King Tuff Describes the Evil Colors of His New Songs

Vermont's King Tuff might have synesthesia, (the neurological phenomenon which activates multiple senses at once i.e. 'smelling' words or 'hearing' colors), and not even know it. Speaking to SPIN, the King (real name: Kyle Thomas) described the grungy sounds on his latest album, Black Moon Spell, in vivid colors - "silvery ... volcanic sparkles ... oily orange" a typical account of so-called "synesthetes."

But when we called up Sub Pop's garage rock superstar, Tuff said he didn't think he had synesthesia, despite describing the symptoms perfectly. Hearing color is why Tuff chose a purple album cover, which he also designed.

"We kept thinking it was purple. It was totally because of the music that I made it [that way,]" he tells us over the phone.

Those colors that come flowing from songs like the Edgar Winter Group-inspired "Eyes Of The Muse" or the Rolling Stones-inspired "Loser's Wall" are as scuffed and faded as the classic rock anthems they pay homage to.

But aside from a vivid "Rainbow's Run," Spell also conjures up demons, UFOs and other creatures from the crypt. King Tuff seems to be wrestling between the cheery, poppy tone of his lyrics with the inherent evil in his sludgy guitar riffs. The one-sheet for the album describes it best: "God and The Devil actually have very similar interests. They both love electric guitars and they both want you to listen to Black Moon Spell and freak the fuck out."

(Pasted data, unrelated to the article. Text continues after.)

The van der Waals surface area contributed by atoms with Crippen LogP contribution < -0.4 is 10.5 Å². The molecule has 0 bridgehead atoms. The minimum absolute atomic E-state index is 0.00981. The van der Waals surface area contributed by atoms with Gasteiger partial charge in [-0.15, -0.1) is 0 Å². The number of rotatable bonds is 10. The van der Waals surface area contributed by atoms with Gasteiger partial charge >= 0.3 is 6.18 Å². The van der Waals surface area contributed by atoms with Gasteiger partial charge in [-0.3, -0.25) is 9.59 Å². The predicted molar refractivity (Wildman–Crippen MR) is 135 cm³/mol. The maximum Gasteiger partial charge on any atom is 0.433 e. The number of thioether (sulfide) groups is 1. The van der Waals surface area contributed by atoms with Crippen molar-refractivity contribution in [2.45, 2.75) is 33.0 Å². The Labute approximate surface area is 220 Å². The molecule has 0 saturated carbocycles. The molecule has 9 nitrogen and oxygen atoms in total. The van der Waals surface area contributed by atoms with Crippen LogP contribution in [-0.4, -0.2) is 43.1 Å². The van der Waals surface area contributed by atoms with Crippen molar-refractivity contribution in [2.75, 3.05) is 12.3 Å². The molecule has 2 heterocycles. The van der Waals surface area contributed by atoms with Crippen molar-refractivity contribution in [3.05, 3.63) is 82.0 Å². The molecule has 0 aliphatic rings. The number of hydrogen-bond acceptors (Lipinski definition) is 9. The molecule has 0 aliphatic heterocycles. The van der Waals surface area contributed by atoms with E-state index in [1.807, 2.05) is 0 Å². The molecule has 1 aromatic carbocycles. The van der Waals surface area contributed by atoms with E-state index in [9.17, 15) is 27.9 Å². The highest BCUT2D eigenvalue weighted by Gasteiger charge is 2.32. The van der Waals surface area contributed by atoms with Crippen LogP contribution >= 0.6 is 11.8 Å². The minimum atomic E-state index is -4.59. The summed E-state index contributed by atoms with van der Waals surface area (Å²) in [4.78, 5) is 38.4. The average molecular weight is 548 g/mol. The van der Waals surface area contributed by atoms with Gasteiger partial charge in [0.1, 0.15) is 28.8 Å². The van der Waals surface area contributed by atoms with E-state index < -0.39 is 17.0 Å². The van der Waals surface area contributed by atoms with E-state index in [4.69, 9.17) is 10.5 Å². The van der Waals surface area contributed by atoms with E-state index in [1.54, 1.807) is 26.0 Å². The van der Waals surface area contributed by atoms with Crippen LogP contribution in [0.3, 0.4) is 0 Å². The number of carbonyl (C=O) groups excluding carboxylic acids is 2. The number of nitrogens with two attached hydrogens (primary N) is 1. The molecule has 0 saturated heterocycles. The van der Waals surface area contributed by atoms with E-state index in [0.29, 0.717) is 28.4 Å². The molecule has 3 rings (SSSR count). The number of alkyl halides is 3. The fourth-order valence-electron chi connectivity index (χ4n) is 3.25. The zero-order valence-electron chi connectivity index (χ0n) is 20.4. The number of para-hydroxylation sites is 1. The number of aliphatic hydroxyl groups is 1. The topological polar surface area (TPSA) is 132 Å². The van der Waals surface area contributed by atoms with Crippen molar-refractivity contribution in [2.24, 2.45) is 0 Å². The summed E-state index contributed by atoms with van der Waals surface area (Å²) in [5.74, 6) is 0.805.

The album's titular opener will get you headbanging, especially if you've been into Ty Segall lately, but also if you teethed yourself on Zeppelin. Like a bat soaring right out of Ramones-ville, "Demon From Hell" jangles on three chords enough to make Johnny blush, while "Black Holes In Stereo" is a rousing incantation about possessed radios, but it's unclear if it's haunted by ghosts or Nicki Minaj singles. The slower "Staircase of Diamonds" may remind you of our own Andrew Jackson Jihad, specifically their song "Coffin Dance," but Tuff said he's familiar with the Phoenix band in name only.

When asked if he's ever done any Satanic rituals, Tuff said, "I wouldn't say I've done them on purpose, but things happen."

Tuff also does vocals in Witch, the stoner metal quartet that notably has Dinosaur Jr's shaggy frontman J Mascis on drums. Mascis' longtime buddy Dave Sweetapple is on bass and Annihilation Time's Graham Clise rocks guitar.

Tuff said Mascis is "historically socially awkward," but after knowing him for awhile, he opens up in the best way.

"He doesn't say much, but when he does, it's pretty funny," Tuff said.

One thing King Tuff has repeatedly mentioned in interviews is his love for oil painting, a passion he's had since he was a kid. If he weren't touring across the planet, he'd be channeling his inner Van Gogh. One of his personal favorites is a giant hobo he painted that now lives above his couch.

"I've been doing that [oil painting] when I feel the inspiration," Tuff said. "[B]ut it's hard as Hell. It's like every time I start one I have to relearn how to do it. Of course, I never learned how to do it in the first place. I just make it up. It's like every painting you have to sort of wrestle with it and dance with it until all the pieces fall into place."

King Tuff is scheduled to play Crescent Ballroom on Friday, September 26.

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Troy Farah is an independent journalist and documentary field producer. He has worked with VICE, Fusion, LA Weekly, Golf Digest, BNN, Tucson Weekly, and Phoenix New Times.
Contact: Troy Farah